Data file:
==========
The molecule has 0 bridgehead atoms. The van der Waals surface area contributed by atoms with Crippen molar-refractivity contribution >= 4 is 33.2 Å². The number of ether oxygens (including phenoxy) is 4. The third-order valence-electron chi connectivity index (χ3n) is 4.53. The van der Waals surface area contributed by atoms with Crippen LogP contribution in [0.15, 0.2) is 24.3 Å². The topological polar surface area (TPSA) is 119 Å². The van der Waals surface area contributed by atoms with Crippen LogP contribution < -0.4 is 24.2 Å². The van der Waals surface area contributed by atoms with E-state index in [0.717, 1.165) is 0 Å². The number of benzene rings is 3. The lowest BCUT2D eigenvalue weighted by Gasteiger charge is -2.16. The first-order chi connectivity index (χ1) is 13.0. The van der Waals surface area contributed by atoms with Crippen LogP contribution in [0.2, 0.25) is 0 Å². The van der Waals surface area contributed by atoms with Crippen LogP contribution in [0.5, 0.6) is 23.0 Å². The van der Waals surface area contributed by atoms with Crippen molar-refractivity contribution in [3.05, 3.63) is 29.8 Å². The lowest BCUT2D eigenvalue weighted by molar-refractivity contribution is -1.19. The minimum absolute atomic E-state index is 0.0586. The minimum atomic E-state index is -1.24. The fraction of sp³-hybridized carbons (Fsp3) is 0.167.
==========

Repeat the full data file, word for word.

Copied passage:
The molecule has 0 bridgehead atoms. The van der Waals surface area contributed by atoms with Crippen molar-refractivity contribution >= 4 is 33.2 Å². The number of ether oxygens (including phenoxy) is 4. The third-order valence-electron chi connectivity index (χ3n) is 4.53. The van der Waals surface area contributed by atoms with Crippen LogP contribution in [0.15, 0.2) is 24.3 Å². The topological polar surface area (TPSA) is 119 Å². The van der Waals surface area contributed by atoms with Crippen LogP contribution < -0.4 is 24.2 Å². The van der Waals surface area contributed by atoms with E-state index in [0.717, 1.165) is 0 Å². The number of benzene rings is 3. The lowest BCUT2D eigenvalue weighted by Gasteiger charge is -2.16. The first-order chi connectivity index (χ1) is 13.0. The van der Waals surface area contributed by atoms with Crippen LogP contribution in [0.2, 0.25) is 0 Å². The van der Waals surface area contributed by atoms with Crippen LogP contribution in [0.5, 0.6) is 23.0 Å². The van der Waals surface area contributed by atoms with Crippen molar-refractivity contribution in [3.05, 3.63) is 29.8 Å². The lowest BCUT2D eigenvalue weighted by molar-refractivity contribution is -1.19. The minimum absolute atomic E-state index is 0.0586. The minimum atomic E-state index is -1.24. The fraction of sp³-hybridized carbons (Fsp3) is 0.167.